The Bill & Melinda Gates Foundation and UK Department for International Development have recently granted over £3 million in funding to the International Centre for Tax and Development (ICTD) for research and capacity building that will help African governments raise tax revenue more effectively and equitably.
Tax systems in Africa face a number of challenges, including narrowly-based systems that over-tax some while barely touching others, limited capacity to tax the complex accounts of multinational corporations, the prevalence of informal taxation that is often coercive, and low levels of transparency and public trust in the formal tax system.
Strengthening domestic resource mobilisation is a target of the Sustainable Development Goals, as domestic revenues are a more stable and sustainable source of income, and also have the potential to strengthen the relationship between citizens and the state and foster accountable governance.
In order to achieve this, there is a pressing need for high quality research to inform the policies and administrative practices of African revenue agencies, as well as capacity building and public engagement to ensure that collection systems are fair, transparent, and efficient.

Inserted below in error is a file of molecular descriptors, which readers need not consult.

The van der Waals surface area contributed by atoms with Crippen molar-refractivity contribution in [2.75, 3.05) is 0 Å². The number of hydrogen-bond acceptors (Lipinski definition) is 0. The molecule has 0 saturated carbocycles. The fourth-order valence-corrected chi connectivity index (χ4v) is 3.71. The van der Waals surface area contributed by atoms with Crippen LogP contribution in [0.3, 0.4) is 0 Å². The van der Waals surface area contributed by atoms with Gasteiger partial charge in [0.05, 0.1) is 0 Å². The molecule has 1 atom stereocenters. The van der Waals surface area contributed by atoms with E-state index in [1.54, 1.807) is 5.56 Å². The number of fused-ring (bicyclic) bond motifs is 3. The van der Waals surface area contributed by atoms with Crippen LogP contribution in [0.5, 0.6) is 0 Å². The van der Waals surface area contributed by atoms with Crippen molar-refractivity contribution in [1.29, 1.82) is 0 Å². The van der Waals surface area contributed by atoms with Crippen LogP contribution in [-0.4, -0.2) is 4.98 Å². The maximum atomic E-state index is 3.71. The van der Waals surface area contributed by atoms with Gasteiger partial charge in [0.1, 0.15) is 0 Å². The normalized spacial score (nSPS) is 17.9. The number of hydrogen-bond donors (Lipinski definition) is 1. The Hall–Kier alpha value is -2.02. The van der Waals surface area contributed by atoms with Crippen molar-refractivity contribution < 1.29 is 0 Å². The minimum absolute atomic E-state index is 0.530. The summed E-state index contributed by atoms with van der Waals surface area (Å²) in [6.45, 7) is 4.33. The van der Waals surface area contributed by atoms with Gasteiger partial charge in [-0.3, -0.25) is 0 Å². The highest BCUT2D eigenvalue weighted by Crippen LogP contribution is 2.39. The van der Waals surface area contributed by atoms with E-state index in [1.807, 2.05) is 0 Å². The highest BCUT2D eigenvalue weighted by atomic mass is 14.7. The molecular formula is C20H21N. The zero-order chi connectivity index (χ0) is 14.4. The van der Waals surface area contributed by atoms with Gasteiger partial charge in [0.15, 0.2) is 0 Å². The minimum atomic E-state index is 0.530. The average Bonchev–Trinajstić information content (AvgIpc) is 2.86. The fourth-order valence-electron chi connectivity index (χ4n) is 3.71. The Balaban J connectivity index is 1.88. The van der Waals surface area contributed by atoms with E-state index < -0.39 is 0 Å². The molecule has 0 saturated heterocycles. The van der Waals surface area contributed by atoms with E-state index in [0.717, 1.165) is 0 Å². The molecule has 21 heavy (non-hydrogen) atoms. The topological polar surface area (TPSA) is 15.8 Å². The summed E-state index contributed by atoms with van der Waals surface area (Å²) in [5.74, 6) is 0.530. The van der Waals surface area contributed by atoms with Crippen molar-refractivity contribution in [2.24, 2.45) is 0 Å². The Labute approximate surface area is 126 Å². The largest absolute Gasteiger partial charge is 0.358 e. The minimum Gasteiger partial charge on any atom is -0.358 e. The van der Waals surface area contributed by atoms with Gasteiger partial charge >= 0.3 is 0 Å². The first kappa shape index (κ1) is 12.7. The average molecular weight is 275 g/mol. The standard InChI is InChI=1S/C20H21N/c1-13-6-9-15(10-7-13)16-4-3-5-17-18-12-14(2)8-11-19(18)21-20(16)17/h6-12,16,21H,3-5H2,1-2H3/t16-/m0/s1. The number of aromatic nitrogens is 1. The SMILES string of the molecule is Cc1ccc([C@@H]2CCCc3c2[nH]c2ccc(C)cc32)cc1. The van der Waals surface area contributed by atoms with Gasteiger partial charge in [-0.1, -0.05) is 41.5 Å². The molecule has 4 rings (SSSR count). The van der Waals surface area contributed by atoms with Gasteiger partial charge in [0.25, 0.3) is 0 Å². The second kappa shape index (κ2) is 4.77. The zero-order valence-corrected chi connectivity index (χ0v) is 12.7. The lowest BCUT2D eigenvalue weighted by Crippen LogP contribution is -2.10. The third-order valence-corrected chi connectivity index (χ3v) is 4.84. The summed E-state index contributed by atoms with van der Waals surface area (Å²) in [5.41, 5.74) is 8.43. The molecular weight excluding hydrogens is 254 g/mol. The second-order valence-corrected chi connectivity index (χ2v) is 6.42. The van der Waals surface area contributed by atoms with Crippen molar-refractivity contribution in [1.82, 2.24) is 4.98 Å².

Based here, at IDS, the ICTD has established itself as a leading, independent expert in the area of taxation and development.
The Centre’s CEO and IDS Professorial Fellow, Mick Moore said, “The ICTD is uniquely placed to deliver this research programme, with excellent connections to people working on tax issues in Africa at national, regional and international levels, and an interdisciplinary team with backgrounds in economics, law, political science, and tax administration.”
Earlier this week, UK Secretary of State for International Development, Priti Patel, launched the first-ever DFID Research Review at a conference where she spoke with Bill Gates and Richard Branson. The review highlighted the high impact of the ICTD’s research on taxpayer communications and compliance in Rwanda and on taxing high net worth individuals in Uganda.
The new DFID and Gates Foundation funding will enable the ICTD to:
- Produce and disseminate high quality, policy-oriented research on themes including tax compliance, tax and inequality, subnational taxation, and taxation in fragile and conflict-affected states
- Launch new research programs on tax and gender and subnational taxation, establishing the African Property Tax Initiative
- Help build the capacity of African researchers to produce quality work on taxation, and form two country tax research networks in Ethiopia and Nigeria
Image credit: T. Holden – DFID